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1200 with an automatic... 0-60 in 19 seconds.  I live somewhere with some short freeway ramps, with a large vehicle bearing down on you that can be some of the longest 19 seconds of your life.  I swapped my A1s for an A14 and while the gains were quite substantial, fussing with the crossmember, motor mounts, etc. were a lot of work.  I sort of wish I had put the time and effort into installing a turbo on the A12 instead.  The A-14 crossmembers and other bits were never available in the USA, so I had to do fabrication to make it work.  You might have an easier time of it since the B110 was a longer running product where you are and also the clearances aren't as tight on a RHD car.

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  • 2 weeks later...

Here's what I got up to over the weekend.

 

Battery

 

I removed the battery for charging. It's in good shape and will start the car. This is preventative maintenance for peace of mind.

 

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Fuel

 

I drained the old fuel from the tank. It had been in there for over a decade. I had no idea what to expect having never done this on any vehicle before.

 

Armed with my special service tool, I got to work.

 

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Sparkling clean!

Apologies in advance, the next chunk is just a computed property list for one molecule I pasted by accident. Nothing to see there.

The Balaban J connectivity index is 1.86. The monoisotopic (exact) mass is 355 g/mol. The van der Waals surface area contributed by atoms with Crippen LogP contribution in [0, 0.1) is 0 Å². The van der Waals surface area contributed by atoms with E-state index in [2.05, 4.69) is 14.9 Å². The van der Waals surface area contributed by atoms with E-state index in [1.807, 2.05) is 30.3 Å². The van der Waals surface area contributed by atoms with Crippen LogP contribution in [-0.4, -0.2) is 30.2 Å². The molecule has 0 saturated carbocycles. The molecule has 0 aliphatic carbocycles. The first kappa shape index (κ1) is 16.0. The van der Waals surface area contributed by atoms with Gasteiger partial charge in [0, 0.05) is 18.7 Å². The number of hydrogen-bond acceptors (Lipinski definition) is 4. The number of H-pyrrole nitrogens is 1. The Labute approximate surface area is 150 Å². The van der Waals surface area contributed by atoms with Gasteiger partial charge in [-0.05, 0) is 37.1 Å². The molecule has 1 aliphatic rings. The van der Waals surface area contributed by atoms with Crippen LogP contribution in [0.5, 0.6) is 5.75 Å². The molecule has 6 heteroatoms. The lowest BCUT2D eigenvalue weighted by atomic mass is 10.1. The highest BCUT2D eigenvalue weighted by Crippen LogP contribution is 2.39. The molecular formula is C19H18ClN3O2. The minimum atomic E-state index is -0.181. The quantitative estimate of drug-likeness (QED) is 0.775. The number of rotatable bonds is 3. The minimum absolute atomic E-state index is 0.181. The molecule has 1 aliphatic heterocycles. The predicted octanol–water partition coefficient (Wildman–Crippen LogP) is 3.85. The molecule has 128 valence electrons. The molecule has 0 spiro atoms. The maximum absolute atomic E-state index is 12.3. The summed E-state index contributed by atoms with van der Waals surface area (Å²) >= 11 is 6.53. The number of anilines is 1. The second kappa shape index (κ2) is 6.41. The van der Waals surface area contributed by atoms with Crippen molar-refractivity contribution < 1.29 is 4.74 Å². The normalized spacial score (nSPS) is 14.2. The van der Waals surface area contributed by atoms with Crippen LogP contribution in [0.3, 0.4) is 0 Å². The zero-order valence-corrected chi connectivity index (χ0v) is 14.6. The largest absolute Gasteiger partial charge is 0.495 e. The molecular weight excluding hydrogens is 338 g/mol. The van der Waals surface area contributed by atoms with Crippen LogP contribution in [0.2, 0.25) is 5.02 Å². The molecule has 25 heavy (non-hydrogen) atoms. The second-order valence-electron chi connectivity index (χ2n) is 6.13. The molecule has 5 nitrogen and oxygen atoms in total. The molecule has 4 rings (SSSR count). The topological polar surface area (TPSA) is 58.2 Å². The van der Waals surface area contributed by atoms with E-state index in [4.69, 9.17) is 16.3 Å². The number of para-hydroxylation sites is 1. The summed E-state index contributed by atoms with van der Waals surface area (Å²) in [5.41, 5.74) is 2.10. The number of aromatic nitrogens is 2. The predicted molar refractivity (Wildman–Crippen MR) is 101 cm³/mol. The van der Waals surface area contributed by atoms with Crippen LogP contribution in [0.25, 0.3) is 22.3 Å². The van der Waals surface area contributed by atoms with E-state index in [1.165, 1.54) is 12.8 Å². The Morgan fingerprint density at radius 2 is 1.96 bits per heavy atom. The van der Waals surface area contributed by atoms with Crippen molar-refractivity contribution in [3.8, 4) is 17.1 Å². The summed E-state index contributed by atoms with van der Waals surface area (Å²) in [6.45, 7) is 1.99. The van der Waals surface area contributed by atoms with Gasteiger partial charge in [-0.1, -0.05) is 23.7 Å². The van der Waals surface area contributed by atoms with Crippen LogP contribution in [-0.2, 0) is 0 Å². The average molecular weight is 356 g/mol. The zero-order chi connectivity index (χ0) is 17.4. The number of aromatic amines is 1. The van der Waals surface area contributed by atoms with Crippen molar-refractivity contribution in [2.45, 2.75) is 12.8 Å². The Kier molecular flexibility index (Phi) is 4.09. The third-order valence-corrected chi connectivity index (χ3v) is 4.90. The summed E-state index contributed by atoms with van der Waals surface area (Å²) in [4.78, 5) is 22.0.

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I can't recommend this Amazon fluid pump highly enough. I've used it for five fluid jobs across other vehicles already. Hat tip to ChrisFix (YouTube) for this idea.

 

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In position ready to start pumping. Once you get a flow of liquid going, it siphons out itself. I know there are simpler ways of achieving this, but the real gem of this is it works in reverse and pumps fluid upwards too.

 

If I were to do this again, I'd use a technique I picked up off Ratchets And Wrenches (YouTube) and lightly clamp the drain hose to the drip tray with a loosely closed vise grips / vice grips / locking pliers so the hose doesn't pop out and spray fuel over everything.

 

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Now we're underway. This is after about 3 minutes of draining. At first I was really surprised by the red colour. slowlearner thought it was transmission fluid when I sent him a photo. I can't blame him. It had an acrid, pervasive smell, very similar to what I remember varnish to smell like.

 

While we were driving in the car later that night, my wife casually asked if it was the valve saver fluid (lead replacement additive) that contributed to the excessively red colour. I was speechless for a few seconds while I thought about it and realised she was probably spot on. The age of the fuel would have a lot to do with it too.